BANGALORE, India, Reuters
A doctor in southern India saved three sick newborn babies using a cloned version of the anti-impotence drug Viagra but now faces ethical questions for publicizing the treatment.
Dr. P.V. Rajiv treated three “blue babies”, suffering a lung problem that starves them of oxygen, with an Indian-made copy of the drug, said A.P.S. Krishnan, vice-president at the Amrita Institute of Medical Science and Research Center in the port city of Cochin in Kerala state.
“We saved the babies by giving sildenafil citrate, also called Viagra,” he said. “They have gone home. They are doing well…Their parents are happy.”
However medical colleagues from a non-governmental organization, Health Action by People, said Rajiv should have consulted an ethics committee before going public in the case.
“I don’t doubt his intentions. But when you have an idea it is your duty to bring it before an ethical committee,” said NGO spokesman Doctor Raman Kutty, based in Trivandrum, the Kerala state capital.
Viagra is made by U.S. firm Pfizer Corp. Indian firms have been at the forefront of making copycat pills.
Krishnan said Dr. P.V. Rajiv first gave the drug orally to a baby suffering pulmonary hypertension, after consulting international journals which reported its use to treat adults in a similar condition. Blue babies have a condition that contracts vessels carrying oxygen-rich blood to the lungs.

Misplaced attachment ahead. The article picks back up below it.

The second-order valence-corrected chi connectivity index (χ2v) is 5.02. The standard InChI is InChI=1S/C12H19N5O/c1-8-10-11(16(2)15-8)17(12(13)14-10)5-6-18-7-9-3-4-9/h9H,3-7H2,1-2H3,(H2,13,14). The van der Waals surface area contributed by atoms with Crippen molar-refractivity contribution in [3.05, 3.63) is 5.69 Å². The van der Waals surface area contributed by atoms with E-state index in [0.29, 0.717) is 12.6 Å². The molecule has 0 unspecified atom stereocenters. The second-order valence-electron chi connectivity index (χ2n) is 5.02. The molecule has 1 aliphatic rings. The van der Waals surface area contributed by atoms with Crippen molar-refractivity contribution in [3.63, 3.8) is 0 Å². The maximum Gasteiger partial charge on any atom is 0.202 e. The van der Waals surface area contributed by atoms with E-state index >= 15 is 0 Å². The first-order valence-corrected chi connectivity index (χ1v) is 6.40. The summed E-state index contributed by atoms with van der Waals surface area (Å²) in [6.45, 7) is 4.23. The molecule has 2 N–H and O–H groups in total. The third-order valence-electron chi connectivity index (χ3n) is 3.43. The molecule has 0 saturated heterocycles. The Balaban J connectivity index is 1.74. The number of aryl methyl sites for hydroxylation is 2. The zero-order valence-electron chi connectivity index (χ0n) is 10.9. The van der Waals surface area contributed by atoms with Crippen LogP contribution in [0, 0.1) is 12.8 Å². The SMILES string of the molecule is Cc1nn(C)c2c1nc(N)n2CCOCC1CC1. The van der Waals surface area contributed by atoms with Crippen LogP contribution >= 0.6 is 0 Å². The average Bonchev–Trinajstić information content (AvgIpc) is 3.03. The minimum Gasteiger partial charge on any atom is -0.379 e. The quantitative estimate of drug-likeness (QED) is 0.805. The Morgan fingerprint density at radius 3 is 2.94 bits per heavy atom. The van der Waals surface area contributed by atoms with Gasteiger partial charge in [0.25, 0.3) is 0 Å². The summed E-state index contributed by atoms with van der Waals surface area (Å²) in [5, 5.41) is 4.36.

Two more babies were then treated in a similar way, using a combination of the drug with nitric oxide, a traditional medicine which is expensive and involves using a ventilator.
“To our knowledge, nobody in the country has used this method (to treat children),” he said.
Krishnan said the government’s drugs regulatory body had so far raised no objection to using the drug on children and its use by Rajiv was warranted in the life-threatening situations.
“Obviously, he will use all available knowledge. It is an approved drug. If it is a dying child, why not use it?”